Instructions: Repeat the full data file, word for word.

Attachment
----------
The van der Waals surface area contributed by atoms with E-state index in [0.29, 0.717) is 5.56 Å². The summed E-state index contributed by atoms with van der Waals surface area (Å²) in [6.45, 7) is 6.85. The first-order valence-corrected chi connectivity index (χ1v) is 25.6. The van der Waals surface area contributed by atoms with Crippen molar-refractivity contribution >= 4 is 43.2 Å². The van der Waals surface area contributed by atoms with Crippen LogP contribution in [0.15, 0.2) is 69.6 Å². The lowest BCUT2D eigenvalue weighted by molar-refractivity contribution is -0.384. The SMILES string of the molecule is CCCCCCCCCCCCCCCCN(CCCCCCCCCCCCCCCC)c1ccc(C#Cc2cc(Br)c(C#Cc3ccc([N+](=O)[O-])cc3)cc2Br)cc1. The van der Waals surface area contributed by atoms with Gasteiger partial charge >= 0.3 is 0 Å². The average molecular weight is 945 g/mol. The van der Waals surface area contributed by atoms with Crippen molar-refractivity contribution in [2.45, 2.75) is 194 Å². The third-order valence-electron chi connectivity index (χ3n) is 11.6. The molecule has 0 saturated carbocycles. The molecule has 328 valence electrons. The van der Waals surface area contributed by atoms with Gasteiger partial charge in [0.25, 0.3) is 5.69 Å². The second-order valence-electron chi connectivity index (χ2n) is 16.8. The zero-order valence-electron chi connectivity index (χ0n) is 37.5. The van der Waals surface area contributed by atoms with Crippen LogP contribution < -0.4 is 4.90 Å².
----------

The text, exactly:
The van der Waals surface area contributed by atoms with E-state index in [0.29, 0.717) is 5.56 Å². The summed E-state index contributed by atoms with van der Waals surface area (Å²) in [6.45, 7) is 6.85. The first-order valence-corrected chi connectivity index (χ1v) is 25.6. The van der Waals surface area contributed by atoms with Crippen molar-refractivity contribution >= 4 is 43.2 Å². The van der Waals surface area contributed by atoms with Crippen LogP contribution in [0.15, 0.2) is 69.6 Å². The lowest BCUT2D eigenvalue weighted by molar-refractivity contribution is -0.384. The SMILES string of the molecule is CCCCCCCCCCCCCCCCN(CCCCCCCCCCCCCCCC)c1ccc(C#Cc2cc(Br)c(C#Cc3ccc([N+](=O)[O-])cc3)cc2Br)cc1. The van der Waals surface area contributed by atoms with Gasteiger partial charge >= 0.3 is 0 Å². The average molecular weight is 945 g/mol. The van der Waals surface area contributed by atoms with Crippen molar-refractivity contribution in [2.45, 2.75) is 194 Å². The third-order valence-electron chi connectivity index (χ3n) is 11.6. The molecule has 0 saturated carbocycles. The molecule has 328 valence electrons. The van der Waals surface area contributed by atoms with Gasteiger partial charge in [0.25, 0.3) is 5.69 Å². The second-order valence-electron chi connectivity index (χ2n) is 16.8. The zero-order valence-electron chi connectivity index (χ0n) is 37.5. The van der Waals surface area contributed by atoms with Crippen LogP contribution < -0.4 is 4.90 Å².